Tabarrok could have said, "If President Obama is serious about green energy, he should direct national energy policy towards a diverse portfolio of technologies, including nuclear, instead of subsidizing wind." This is a reasonable thing to say. It is not, however, what Tabarrok said.

    So the question arises: why did Tabarrok say what he did? A couple of explanations are possible, depending on how you read Tabarrok's statement.

    One interpretation is that he wants the exact subsidies currently lavished on wind power to be directed towards nuclear power instead. Given Tabarrok's ideological orientation, I would be very surprised if this were his argument.

    A broader and more probable way of interpreting his claim is to break it into two pieces: (i) We should eliminate subsidies for wind because they are harmful, and (ii) of all the alternative energy technologies currently available, nuclear is the most efficient option for the marginal investment dollar, and should receive special government attention. You will notice that (ii) is a fancy way of saying your 3(b), i.e. that nuclear power is a superior option to other forms of alternative energy.

    This opinion is sometimes sincerely held, but I think that the evidence for it is weak; see comments in the original MR thread. And in my experience, speaking this opinion with no mention of caveats is strongly correlated with being exactly the type of person that my post was about: namely, someone who enjoys pushing lefty greens' buttons more than advancing the discussion.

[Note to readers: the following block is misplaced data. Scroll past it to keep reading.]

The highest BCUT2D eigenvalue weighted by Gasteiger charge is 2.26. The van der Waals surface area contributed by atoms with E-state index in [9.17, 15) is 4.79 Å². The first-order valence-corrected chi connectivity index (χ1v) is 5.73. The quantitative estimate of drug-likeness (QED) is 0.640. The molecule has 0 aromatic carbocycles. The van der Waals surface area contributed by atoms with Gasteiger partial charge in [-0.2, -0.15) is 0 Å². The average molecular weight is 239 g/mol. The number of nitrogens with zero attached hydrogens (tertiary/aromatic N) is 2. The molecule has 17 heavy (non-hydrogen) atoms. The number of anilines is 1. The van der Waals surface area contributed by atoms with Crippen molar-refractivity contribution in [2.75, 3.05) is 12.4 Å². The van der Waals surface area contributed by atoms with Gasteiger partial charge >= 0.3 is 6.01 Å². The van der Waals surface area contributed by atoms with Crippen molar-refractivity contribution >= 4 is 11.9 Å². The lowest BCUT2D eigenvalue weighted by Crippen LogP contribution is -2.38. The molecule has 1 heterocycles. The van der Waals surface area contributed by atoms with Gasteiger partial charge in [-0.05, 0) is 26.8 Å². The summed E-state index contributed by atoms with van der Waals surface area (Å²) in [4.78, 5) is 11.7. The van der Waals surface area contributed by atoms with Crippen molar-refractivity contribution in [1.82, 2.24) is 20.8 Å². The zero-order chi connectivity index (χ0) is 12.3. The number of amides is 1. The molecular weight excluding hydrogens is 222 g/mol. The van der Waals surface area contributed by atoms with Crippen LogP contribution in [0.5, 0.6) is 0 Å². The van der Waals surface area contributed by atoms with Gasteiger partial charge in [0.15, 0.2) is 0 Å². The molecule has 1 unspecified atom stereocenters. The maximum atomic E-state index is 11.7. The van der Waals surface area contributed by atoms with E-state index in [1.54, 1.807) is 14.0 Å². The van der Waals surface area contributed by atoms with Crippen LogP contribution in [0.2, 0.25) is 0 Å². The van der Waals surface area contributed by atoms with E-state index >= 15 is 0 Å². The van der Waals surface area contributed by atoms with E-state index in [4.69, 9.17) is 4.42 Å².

Your experience might differ. I doubt it.

    Incidentally, you may believe 1(b) (that wind power should simply be abandoned in the U.S.) but it's hardly a slam dunk. As far as I can tell, arguments for this proposition rely on a double standard for the drawbacks of wind vs. other forms of power: viz., that wind's need for technological advances & infrastructure investment for storage and transmission count as fatal weaknesses, whereas the need for high up-front capital investments and better nuclear lifecycle management count merely as reasons to invest more money in nuclear energy. But this is incidental to my main point.

    Finally, for the record, I support an emissions tax instead of direct subsidies to particular alternative energy producers.

  5. Not being familiar with either the MR site or Tabarrock's writing I cannot comment on his general ideological position, and so I could only take his statements at face value (i.e. that he favours nuclear over wind). On that interpretation alone, your post appeared to be doing exactly that of which you accused him.

    References to Tabarrock's wider writings would have modified that impression, and the further explanation you provide above certainly clarifies your point.

    Also for the record, I don't favour governments trying to pick winners in any technological or economic sense because the market itself will generally find the best cost-benefit option. Government intervention usually skews in favour of immediate political expediency rather than long-term best interests.

    The problem with alternative energy debates is that the incumbent technologies are by far the cheapest for the consumer, so every other option is measured by that yardstick. Nuclear power will inevitably play some part in the future despite up front costs due to its obvious capacity for base load generation, but it will first require an education campaign to combat the fear factor.